The record of chattel mortgage assignments Plaintiff and B. purchased a livery stable not properly acknowledged, and, therefore, not in common, executing a chattel mortgage to the entitled to record, did not operate as construc seller to secure their several notes for a part af tive notice to a subsequent mortgagee. the price, each being an indorser for the other.
[Ed. Note. For cases in point, see Cent. Dig. Plaintiff paid his note, but while the other was outstanding B. applied to S. for a loan, stating
vol. 9, Chattel Mortgages, 88 246-252.] to his attorney that he (B.) individually owned 7. SUBROGATION-PERSONS AGAINST WHOM IT the property, “the interest of another having MAY BE ENFORCED-PAYMENT-FURTHER SEbeen paid off," without mentioning the name of CURITY. such other, except for a chattel mortgage to the The rule that a chattel mortgage may be original vendor to secure $500, which was paid kept alive notwithstanding payment in order with the money borrowed. S. in an affidavit tes to secure another creditor of the mortgagor as tified that he believed B. individually owned the against subsequent incumbrancers or purchasers chattels; "he having been informed by B. that is inapplicable where the attempt to keep the the claims formerly held by plaintiff had been mortgage alive has been made by only one of paid off.” Held sufficient to charge S, with no the mortgagors having only a third interest in tice of plaintiff's interest in the property.
the mortgaged chattels for the purpose of de 2. SAME-ASSIGNMENT OF MORTGAGE-NOTICE. frauding his co-owner.
Plaintiff and B. having purchased a livery 8. SADE. business, mortgaged the property to
Where an assignee of a mortgage permitted their several notes given for part of the price, the note which it was given to secure to come on which each was indorser for the other. into the hands of the mortgagor with evidence Plaintiff paid his note, and thereafter B., have on its face that it had been paid and did not ing wrongfully obtained possession of the mort. secure possession of the mortgage itself, which gage, borrowed more money from S., giving a the mortgagor thereafter used to induce the bechattel mortgage on the property with which he lief on the part of his partner and subsequent paid his note to a bank which had discounted mortgagee that the note had been paid, such asit, and also executing an assignment of the signee was not entitled to claim that the mort. vendor's original mortgage to S. B. then ap gage should be kept alive to secure money which plied to plaintiff, offering to purchase his in he loaned to take up the note secured by the terest, producing to him the original chattel mortgage. mortgage with the seals torn off, and the note stamped "paid" by the bank, whereupon plain
9. PARTNERSHIP-ASSETS-CHATTEL MORTGAtiff sold his interest to B., taking a chattel mort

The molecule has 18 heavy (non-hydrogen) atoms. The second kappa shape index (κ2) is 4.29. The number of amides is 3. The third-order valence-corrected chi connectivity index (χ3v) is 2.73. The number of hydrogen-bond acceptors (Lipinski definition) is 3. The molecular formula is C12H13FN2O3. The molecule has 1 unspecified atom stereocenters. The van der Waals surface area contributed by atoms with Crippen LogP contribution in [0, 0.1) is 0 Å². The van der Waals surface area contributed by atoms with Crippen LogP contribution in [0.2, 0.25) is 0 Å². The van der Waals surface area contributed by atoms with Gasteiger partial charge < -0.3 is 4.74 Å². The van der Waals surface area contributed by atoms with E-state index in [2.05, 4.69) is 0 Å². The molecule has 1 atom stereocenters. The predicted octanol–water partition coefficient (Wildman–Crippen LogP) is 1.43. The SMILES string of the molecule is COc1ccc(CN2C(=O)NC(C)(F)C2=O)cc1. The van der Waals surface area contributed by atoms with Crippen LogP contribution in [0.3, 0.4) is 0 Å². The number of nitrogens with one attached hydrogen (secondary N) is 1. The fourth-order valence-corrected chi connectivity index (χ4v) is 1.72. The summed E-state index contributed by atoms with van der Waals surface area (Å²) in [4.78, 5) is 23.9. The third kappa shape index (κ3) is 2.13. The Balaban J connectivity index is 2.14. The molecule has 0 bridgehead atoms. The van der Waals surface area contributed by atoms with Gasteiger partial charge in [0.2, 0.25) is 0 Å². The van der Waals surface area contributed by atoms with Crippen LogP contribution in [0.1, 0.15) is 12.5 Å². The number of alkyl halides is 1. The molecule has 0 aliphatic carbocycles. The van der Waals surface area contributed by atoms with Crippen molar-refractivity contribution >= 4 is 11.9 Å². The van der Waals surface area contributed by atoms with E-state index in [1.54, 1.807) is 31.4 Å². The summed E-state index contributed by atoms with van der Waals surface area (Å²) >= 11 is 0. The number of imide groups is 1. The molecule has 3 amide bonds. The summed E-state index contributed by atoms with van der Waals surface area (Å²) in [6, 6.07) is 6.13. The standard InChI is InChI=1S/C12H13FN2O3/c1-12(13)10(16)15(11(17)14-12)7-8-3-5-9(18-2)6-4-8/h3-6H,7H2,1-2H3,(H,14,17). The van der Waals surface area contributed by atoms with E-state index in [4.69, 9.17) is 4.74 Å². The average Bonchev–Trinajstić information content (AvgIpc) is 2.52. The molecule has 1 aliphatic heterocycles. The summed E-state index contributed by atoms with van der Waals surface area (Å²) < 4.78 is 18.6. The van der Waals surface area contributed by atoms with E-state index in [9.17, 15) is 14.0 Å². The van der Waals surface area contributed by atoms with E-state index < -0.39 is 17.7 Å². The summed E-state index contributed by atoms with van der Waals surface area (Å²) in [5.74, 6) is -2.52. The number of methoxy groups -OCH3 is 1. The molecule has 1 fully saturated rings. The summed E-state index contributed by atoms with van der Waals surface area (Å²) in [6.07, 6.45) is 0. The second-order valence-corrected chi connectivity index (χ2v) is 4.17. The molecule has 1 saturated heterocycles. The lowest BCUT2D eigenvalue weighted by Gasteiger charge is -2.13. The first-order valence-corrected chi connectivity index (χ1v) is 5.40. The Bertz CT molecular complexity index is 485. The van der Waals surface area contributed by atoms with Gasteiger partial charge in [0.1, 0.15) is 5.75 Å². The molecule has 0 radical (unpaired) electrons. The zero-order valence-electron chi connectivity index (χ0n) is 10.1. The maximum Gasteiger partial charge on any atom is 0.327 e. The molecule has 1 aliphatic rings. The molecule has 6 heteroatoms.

GE8-EXECUTION BY ONE PARTNER-EFFECT. gage for a part of the price without knowledge of
Where one of the members of a firm enthe assignment. Held, that the assignment of
gaged in operating a livery stable mortgaged the mortgage without the transfer of the unpaid
the entire assets of the firm to raise money note secured thereby conferred no rights on the
wbich he converted to his own use, such mort. assignee as against plaintiff.
gage was only effective to create a lien on the
mortgaging partner's interest in the firm after 3. SAME.
an accounting. The fact that the note and mortgage were presented by B. to plaintiff, the one with the
10. CHATTEL MORTGAGES-RECORD-NOTICE. seal torn off, and the other marked “Paid" two
Where a chattel mortgage was properly ex. months before its maturity, was insufficient to
ecuted, acknowledged, and recorded, it operated put plaintiff on inquiry, or excite suspicion that
as notice to a subsequent mortgagee under the the note and mortgage had been stolen.
express provisions of P. L. 1898, p. 690, $ 53. 4. SAUE-CANCELLATION OF RECORD.
Bill by William J. Longley against William P. L 1902, p. 489, $ 8. providing that chat. M. Sperry and another. Decree for complaintel mortgages duly recorded shall be valid
ant. against creditors of mortgagors and against subsequent purchasers, and mortgagees from the B. C. Austin, for complainant W. D. time of recording until the mortgages are canceled of record, was ineffective to validate, as
Wolfskiel, for defendant Sperry. against a subsequent mortgagee in good faith, a prior mortgage which had been in fact paid PITNEY, Advisory Master. The contest but which was not canceled of record.
in this cause is over a sum of money in the [Ed. Note.-For cases in point, see Cent. Dig. hands of the court, which is the proceeds of vol. 9, Chattel Mortgages, 88 508, 509.)
the sale, by consent of the parties and the 5. ACKNOWLEDGMENT - CHATTEL MORTGAGES order of the court, of certain chattels consti-FORM. P. L. 1902, p. 488, § 6, relating to chattel
tuting a livery stable plant known as "the mortgages, provides that no chattel mortgage
Golf Stables," situate at Cranford, N. J. The shall be recorded until its execution shall be question involved is which of two innocent first acknowledged or proved and certified in the manner required by the act respecting con
parties-Longley and Sperry-shall suffer by veyances which (P. L. 1898, p. 678, $ 22) pro
the manifest fraud of a third party. vides that the officer having first made known Botb parties claim' under chattel rort. the contents of the instrument to the party gages, and the question is one of priority, making the acknowledgment and being satisfied that such party is the grantor, etc., shall
depending upon the effect of certain facts and make a certificate on, under, or annexed to the circumstances in the cause. The facts are deed or instrument. Held that, where the cer as follows: In the last days of July, 1905, tificate of acknowledgment to certain chattel
one James 2. Smith was the owner in posses mortgage assignments did not state that the contents of the assignments had been made
sion of the chattels in question, and all par known to the party acknowledging the execution
ties claim through him. On the 20th day of Ju